In­dia’s En­gine of In­no­va­tion

As In­dia strives to be­come the next big in­no­va­tion hub, it faces chal­lenges rang­ing from be­wil­der­ing reg­u­la­tions to ed­u­ca­tional short­com­ings and in­ad­e­quate in­fra­struc­ture. But the coun­try’s in­domitable en­tre­pre­neur­ial spirit may well over­come the hur­dles.

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‘ In­dia boasts 750 R&D and in­no­va­tion cen­tres where de­sign­ers and en­gi­neers are work­ing on global projects.’

Nir­malya Ku­mar is an in­ter­na­tion­ally known author­ity on do­ing busi­ness in In­dia, and pro­fes­sor of mar­ket­ing at the Lon­don Busi­ness School.

“The thought that there are not enough people in In­dia may sound strange for a coun­try whose pop­u­la­tion is more than 1 bil­lion,” Nir­malya Ku­mar says. “But when you are do­ing R&D and prod­uct de­vel­op­ment work, you need sci­en­tists, you need en­gi­neers, you need Ph.D.s – and in In­dia these people are in a very small group. The coun­try has been un­able to ramp up its ed­u­ca­tional in­fra­struc­ture so as to get enough of them in the pipe­line.”

Ku­mar, orig­i­nally from Cal­cutta, is a pro­fes­sor of mar­ket­ing at the Lon­don Busi­ness School, the au­thor of six books and an in­ter­na­tion­ally known author­ity on do­ing busi­ness in In­dia. He sees both strengths and weak­nesses in In­dia’s ef­forts to be­come a global in­no­va­tion hub.

In­dia has suc­ceeded bril­liantly in the past 20 years in break­ing up op­er­a­tions that for­merly had to be done in the same place, he says. In­di­ans fig­ured out how parts of tasks could be done in In­dia, tak­ing ad­van­tage of low costs and high ex­per­tise, and then rein­te­grated. For ex­am­ple, he says, “You may need to cook your ham­burger in New York, but your ta­ble reser­va­tion can be made through In­dia, and your bill pro­cessed in Ben­galuru.”

When it comes to in­no­va­tion, In­dia is tak­ing ad­van­tage of a sim­i­lar par­ti­tion of la­bor.

“In the old days,” Ku­mar says, “global in­no­va­tion al­ways took place in the de­vel­oped world, where the com­pany head­quar­ters were lo­cated, such as in the UK, the US or Europe. To­day, global com­pa­nies typ­i­cally di­vide the de­vel­op­ment of a ma­jor project into dis­tinct pieces. One part might be given to China to de­velop, an­other part to In­dia. For the Boe­ing 787 Dream­liner, the tech­nol­ogy for land­ing in zero vis­i­bil­ity was de­signed in In­dia.”

This ap­proach has been a boon for In­dia, where in­no­va­tion cen­ters in the past typ­i­cally fo­cused on cre­at­ing prod­ucts for the In­dian mar­ket. These days, In­dia boasts 750 R&D and in­no­va­tion cen­ters where de­sign­ers and en­gi­neers are work­ing on global projects. “That’s a big change,” Ku­mar says. His­tor­i­cally, In­dia has dis­played great en­ergy for commercial ven­tures, de­spite many road­blocks.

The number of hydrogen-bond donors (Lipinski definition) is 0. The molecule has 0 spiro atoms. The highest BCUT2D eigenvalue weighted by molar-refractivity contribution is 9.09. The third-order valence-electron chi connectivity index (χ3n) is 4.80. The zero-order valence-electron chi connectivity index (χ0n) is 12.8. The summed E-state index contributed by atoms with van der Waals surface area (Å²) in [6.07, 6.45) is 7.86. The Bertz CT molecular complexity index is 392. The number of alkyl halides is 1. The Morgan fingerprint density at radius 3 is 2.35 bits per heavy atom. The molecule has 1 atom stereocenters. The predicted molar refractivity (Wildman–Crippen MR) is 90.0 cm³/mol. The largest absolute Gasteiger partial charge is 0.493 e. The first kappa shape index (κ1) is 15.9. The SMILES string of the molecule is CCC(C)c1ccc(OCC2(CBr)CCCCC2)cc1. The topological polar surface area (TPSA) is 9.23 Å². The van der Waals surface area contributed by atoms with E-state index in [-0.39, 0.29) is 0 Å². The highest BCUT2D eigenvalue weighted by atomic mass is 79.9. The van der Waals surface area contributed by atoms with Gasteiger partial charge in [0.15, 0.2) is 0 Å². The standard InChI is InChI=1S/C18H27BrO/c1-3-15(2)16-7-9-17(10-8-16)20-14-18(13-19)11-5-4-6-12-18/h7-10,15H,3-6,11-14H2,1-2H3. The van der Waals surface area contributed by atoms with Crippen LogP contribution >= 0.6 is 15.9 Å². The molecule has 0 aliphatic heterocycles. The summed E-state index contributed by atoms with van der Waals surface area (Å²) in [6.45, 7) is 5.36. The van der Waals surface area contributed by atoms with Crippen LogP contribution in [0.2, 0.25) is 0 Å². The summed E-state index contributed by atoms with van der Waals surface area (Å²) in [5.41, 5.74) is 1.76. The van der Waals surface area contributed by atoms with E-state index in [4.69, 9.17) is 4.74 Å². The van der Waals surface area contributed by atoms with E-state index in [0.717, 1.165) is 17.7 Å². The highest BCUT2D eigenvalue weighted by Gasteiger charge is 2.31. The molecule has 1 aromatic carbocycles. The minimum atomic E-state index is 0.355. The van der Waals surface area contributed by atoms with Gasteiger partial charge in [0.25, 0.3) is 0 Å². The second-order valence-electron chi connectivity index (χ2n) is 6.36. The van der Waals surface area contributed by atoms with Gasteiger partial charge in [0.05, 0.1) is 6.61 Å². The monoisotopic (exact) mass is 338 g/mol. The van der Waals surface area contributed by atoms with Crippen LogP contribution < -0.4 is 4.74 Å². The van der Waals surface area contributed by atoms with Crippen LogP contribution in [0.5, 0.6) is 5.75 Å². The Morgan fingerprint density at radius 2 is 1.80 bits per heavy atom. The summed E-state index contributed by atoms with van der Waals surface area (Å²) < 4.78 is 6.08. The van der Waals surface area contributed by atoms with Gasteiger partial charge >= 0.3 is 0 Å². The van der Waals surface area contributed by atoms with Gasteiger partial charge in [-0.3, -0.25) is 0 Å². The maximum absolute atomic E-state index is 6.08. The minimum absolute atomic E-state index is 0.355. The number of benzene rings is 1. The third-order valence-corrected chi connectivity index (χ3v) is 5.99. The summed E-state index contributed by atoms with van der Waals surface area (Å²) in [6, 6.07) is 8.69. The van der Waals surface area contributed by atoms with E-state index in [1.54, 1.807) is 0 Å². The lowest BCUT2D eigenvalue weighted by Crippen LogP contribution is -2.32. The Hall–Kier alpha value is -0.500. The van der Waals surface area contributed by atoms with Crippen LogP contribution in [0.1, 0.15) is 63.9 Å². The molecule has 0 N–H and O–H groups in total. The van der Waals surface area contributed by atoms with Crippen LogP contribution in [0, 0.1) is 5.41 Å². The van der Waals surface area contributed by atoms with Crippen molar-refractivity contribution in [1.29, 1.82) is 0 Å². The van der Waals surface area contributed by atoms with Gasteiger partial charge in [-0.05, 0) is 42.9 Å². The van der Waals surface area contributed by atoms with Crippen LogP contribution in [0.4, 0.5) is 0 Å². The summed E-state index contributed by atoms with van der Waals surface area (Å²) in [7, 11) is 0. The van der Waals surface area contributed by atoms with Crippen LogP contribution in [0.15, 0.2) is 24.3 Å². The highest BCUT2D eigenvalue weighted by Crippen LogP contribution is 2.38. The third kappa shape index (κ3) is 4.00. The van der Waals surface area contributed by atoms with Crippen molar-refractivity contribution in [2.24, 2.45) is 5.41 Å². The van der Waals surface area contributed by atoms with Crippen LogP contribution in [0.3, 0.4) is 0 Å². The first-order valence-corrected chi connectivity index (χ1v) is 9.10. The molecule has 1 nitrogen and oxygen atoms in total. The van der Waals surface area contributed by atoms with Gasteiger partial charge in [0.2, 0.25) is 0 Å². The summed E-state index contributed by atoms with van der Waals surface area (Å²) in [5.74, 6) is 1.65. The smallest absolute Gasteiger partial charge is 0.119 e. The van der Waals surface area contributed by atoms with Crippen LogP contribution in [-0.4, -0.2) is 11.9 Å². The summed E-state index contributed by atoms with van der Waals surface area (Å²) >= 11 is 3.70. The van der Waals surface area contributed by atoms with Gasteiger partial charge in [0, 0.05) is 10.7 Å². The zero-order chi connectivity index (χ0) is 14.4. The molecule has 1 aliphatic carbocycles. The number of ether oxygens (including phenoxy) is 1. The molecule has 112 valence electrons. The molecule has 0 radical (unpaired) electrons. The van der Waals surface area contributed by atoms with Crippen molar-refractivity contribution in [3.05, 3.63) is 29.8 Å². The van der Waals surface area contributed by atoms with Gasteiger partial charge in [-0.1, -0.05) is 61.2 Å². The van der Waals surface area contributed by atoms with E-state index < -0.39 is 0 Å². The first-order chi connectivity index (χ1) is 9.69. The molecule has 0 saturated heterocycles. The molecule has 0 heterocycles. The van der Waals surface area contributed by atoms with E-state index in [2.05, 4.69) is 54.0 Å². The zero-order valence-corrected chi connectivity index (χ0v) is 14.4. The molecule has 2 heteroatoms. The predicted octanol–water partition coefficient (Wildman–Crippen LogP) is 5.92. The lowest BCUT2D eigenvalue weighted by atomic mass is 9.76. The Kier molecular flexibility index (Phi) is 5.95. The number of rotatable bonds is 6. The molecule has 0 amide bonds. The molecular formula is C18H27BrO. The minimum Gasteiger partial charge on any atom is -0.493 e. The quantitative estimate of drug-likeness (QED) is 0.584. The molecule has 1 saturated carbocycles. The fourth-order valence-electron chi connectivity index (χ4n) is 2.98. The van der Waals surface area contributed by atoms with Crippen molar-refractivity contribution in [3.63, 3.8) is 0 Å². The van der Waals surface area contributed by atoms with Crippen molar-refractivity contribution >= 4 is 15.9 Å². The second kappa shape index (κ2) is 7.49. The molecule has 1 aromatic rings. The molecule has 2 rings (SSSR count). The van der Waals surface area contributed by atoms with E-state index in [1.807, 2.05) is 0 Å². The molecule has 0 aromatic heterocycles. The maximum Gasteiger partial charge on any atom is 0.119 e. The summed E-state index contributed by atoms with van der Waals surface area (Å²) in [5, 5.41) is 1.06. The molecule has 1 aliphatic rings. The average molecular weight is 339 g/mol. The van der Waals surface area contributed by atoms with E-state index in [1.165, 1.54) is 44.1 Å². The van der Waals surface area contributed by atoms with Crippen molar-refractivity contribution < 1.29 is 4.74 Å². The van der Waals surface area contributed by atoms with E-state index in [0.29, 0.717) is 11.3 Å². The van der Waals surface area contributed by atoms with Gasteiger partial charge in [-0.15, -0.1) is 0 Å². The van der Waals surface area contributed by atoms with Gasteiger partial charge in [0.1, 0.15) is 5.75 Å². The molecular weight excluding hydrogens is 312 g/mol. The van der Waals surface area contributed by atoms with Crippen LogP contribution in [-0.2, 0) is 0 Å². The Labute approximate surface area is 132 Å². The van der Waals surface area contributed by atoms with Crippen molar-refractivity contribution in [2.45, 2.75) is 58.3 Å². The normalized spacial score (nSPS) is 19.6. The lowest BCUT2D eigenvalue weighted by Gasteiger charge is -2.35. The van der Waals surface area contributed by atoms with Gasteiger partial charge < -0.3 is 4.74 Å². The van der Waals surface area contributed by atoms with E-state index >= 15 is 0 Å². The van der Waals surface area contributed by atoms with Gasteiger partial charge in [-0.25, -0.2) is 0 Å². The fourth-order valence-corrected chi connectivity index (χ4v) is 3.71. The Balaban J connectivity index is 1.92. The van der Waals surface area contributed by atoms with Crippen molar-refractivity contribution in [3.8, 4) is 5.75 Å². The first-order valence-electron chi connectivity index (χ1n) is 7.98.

“In­dia has al­ways been a highly en­tre­pre­neur­ial na­tion,” Ku­mar says. “In­di­ans are nat­u­rally in­clined to start businesses.”

Un­der the Bri­tish Raj, how­ever, In­di­ans faced op­pres­sive re­stric­tions on own­ing their own businesses. While in­de­pen­dence in 1947 lifted some of them, In­dia was left with such a rigidly con­trolled econ­omy that many of its en­trepreneurs chose to go abroad. Even­tu­ally, Ku­mar says, “prac­ti­cally ev­ery mo­tel in the US and ev­ery lit­tle mom-and-pop store in the UK was owned by In­di­ans.”

To­day, while In­dia has seen a re­mark­able eco­nomic rise, many hur­dles re­main be­fore it can be­come a top world cen­tre for in­no­va­tion. For one thing, Ku­mar says, “there are too many reg­u­la­tions. In some states, it can take as long as 180 days to reg­is­ter a com­pany. That’s un­ac­cept­able.”

Other chal­lenges in­clude poverty, ed­u­ca­tional deficits, and in­fra­struc­ture short­ages.

Ku­mar spent his child­hood in Cal­cutta free from the dis­trac­tions of TV and tele­phone. “I was a vo­ra­cious reader,” he says. “I read any­thing that came into the house, in­clud­ing the paper wrap­pers that the veg­eta­bles came in.”

When he was 15, he picked up his fa­ther’s copy of Philip Kotler’s clas­sic text­book Mar­ket­ing Man­age­ment. “I loved this book, and from that mo­ment on, I wanted to do some­thing in mar­ket­ing.”

Ul­ti­mately, Ku­mar moved to the US for a decade, writ­ing his Ph.D. with Kotler him­self at North­west­ern Univer­sity in Chicago. “It was a dream come true for me.” Ku­mar has gone on to write three books on mar­ket­ing and two on do­ing busi­ness in In­dia. His newly pub­lished sixth book, Brand Break­out: How Emerg­ing Mar­ket Brands Will Go Global, com­bines both of his main themes.

“Why is it that all the brands we know come from the de­vel­oped world?” he asks. “My book shows eight dif­fer­ent path­ways that emerg­ing mar­ket brands can fol­low to take their brands global.”

What makes Ku­mar tick? “I have very clear ob­jec­tives, and I’m driven to achieve them,” he ex­plains. In this, per­haps he serves as a role model for In­dia it­self.

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